6 ways to nail Everest Base Camp like a boss

Location: Everest Base Camp Trek

Since my last blog, I have taken giant strides in the hiking world. From standing in front of a hiking boot, asking it to be high heel, to literally standing in a hiking boot, asking Mount Everest not to kill me.


As you can see, things progressed quickly since my last my blog… and if you find yourself in a similar position, here are 6 things you need to know if you want to hike EBC but you are a bit of a madam like me.

1. Get your mind in the game

Calling all Positive Patties, because Negative Nancy’s are going down! No matter how cute your outfit is, your attitude will determine your altitude. And if you want to reach the 5400m mark, then girl, start believing you can. Everyday you just gotta strap on your backpack, lace up your boots and start walking.  Your mind, more than anything else, will get you to the top.


2. Witness the fitness

Before I went on this hike, my favourite kind of squat was a diddly squat. So I was quite relieved when a few other blog posts mentioned that you don’t have to be super fit to do this hike. Sadly, they were flagged as fake news by Henk, and I had to commence with a training schedule.

This is what I learnt:  there is only one secret way to train for up hills, and that is, to train for up hills.  It’s best to start a few months in advance and start hiking every weekend. You know how bikers say you need time in the saddle, well, with hiking, you need time in your boots. This helps your mind later on to convince your body that it has known this kind of hardship before and that it can therefore soldier upwards and onwards. The more you struggle up Platteklip, the less you will struggle up to Base Camp.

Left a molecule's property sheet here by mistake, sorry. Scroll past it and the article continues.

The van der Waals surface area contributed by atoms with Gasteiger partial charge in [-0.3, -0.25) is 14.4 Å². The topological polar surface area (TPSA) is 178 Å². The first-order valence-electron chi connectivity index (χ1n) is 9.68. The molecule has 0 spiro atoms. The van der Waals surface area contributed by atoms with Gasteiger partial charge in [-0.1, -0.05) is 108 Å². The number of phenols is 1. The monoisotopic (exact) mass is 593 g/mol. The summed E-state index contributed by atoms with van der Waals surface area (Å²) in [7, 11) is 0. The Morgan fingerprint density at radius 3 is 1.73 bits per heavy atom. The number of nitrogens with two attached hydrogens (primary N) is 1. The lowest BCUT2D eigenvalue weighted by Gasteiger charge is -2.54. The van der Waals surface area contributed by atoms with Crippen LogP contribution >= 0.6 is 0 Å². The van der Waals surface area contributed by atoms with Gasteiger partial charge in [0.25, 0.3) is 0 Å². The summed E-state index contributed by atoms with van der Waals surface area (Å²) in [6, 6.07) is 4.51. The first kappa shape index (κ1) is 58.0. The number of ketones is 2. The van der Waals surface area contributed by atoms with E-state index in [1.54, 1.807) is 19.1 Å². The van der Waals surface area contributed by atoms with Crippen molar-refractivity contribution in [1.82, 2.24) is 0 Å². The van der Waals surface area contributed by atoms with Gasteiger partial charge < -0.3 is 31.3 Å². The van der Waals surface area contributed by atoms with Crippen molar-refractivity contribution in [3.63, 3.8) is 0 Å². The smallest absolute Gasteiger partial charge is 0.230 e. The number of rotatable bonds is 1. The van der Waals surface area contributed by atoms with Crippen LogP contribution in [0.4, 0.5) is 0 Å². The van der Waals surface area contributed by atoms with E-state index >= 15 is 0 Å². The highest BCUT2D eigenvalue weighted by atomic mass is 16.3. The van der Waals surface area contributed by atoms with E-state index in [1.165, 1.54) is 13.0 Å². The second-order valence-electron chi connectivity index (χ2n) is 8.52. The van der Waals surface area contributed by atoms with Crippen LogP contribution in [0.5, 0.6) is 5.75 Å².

I also did a lot of yoga beforehand because it helps with breathing techniques and keeping calm AF. Other exercises like Barre Body also help because believe it or not, all those lunges, squats and burpees make you strong like ox, and you need all the strength you can get!


 3. What up Doc?

So two weeks before we went, Henk and I nonchalantly swung by the doctor for some last minute check ups. This was way too late in the game, so pretty pointless. In retrospect, I would recommend going earlier and chatting to your doctor about what your body needs to thrive at those altitudes. As it turns out, iron levels in your blood is really important. What’s more, you can’t just pop iron tablets two weeks before you go, because then you might poison yourself! The body takes it sweet time absorbing iron, so no quick fix here. Also, find out if you are allergic to meds like antibiotics because no one needs an anaphylactic panic attack at those heights.

Despite carrying up a small chemist, the only  pills we really took were:

-          Immodium (double up on this… you gonna need it)

-          Sleeping pills (to knock yourself out so that you can go gently into the dark night)

-          Grand-pa (klap one of these when you have a headache – works like a bomb)

-          Corenza C ( another name for a  teahouse is “flu-nest”, so make peace with the bout of influenza you are about to get)

-          Rehidrate (throw a sachet into your bottle every day, your body will thank you later)

To Diamox or not? Now that is the million dollar question. Diamox is the tablet you take to prevent and relieve the symptoms of altitude sickness.  I ain’t no medical professional, so please consult and discuss this with your doctor beforehand, but Henk and I decided NOT to take it as preventative, but only take it IF we feel acute symptoms of altitude sickness. We ended up never needing to take it, and for us, that worked really well. Other people who did take it preventatively, did feel really strange side effects, like tingling in their faces. Either way, it’s your choice. You don’t know how your body is going to react to the altitude so you can only make the choice once you are in that situation.